Facts about Pharyngitis and Tonsillitis
Pharyngitis and tonsillitis are most commonly seen in school-aged children.
Children under age 2 rarely develop group A ß-hemolytic streptococcus (GABHS), or strep throat.
Causes of Pharyngitis and Tonsillitis
There are many causes of infections in the throat. The following are the most common infectious agents:
- Influenza virus
- Epstein-Barr virus
- Herpes simplex virus
- Group A ß-hemolytic streptococci (GABHS)
- Neisseria gonorrhea
- Haemophilus influenzae type B
Signs and Symptoms
The symptoms of pharyngitis and tonsillitis depend greatly on the cause of the infection and the person affected. For some children, the onset of symptoms may be quick; for others, symptom onset is slow. The following are the most common symptoms of pharyngitis and tonsillitis. However, each child may experience symptoms differently. Symptoms may include:
- Sore throat
- Fever (either low grade or high)
- Decrease in appetite
- Not feeling well
- Stomach ache
- Painful swallowing
- Visual redness or drainage in the throat
Diagnosis of Pharyngitis and Tonsillitis
In most cases, it is hard to distinguish between a viral sore throat and a strep throat based on physical examination. It is important, though, to know if the sore throat is caused by GABHS, as this requires antibiotic treatment to help prevent the complications associated with these bacteria.
As a result, when most children have these symptoms, they will receive a strep test and throat culture to determine if it is an infection caused by GABHS. This usually involves a throat swab (called quick tests or rapid strep tests) in the physician's office.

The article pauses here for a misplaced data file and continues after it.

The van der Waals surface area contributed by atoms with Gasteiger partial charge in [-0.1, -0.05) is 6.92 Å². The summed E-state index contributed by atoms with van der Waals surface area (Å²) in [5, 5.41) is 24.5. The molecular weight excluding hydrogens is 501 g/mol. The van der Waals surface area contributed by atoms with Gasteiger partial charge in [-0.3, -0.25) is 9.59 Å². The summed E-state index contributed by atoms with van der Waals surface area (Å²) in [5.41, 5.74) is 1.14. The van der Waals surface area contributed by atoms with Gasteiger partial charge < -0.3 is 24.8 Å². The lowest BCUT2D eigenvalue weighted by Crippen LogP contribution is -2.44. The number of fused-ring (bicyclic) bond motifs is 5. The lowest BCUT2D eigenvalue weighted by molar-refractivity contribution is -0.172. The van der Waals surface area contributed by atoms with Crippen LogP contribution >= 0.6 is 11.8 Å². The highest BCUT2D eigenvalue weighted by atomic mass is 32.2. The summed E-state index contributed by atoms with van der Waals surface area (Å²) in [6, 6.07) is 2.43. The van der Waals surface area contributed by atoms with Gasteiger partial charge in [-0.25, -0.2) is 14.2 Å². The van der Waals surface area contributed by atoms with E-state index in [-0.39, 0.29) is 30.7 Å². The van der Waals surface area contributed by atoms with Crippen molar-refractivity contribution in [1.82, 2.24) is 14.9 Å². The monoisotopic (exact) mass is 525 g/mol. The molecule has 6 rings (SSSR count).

This may immediately become positive for GABHS and antibiotics will be started. If it is negative, part of the throat swab will be kept for a throat culture. This will further identify, in two to three days, if there is any GABHS present. Your child's physician will decide the treatment plan based on the findings.
Treatment for Pharyngitis and Tonsillitis
Specific treatment for pharyngitis and tonsillitis will be determined by your child's physician based on:
- Your child's age, overall health, and medical history
- Extent of the condition
- Cause of the condition
- Your child's tolerance for specific medications, procedures, or therapies
- Expectations for the course of the condition
- Your opinion or preference
If bacteria do not cause the infection, then the treatment is focused on the comfort of your child. Antibiotics will not help treat viral sore throats. Treatment may include:
- Acetaminophen (such as Tylenol, for pain)
- Increased fluid intake
- Throat lozenges
- Antibiotics (if the cause of the infection is bacterial, not viral)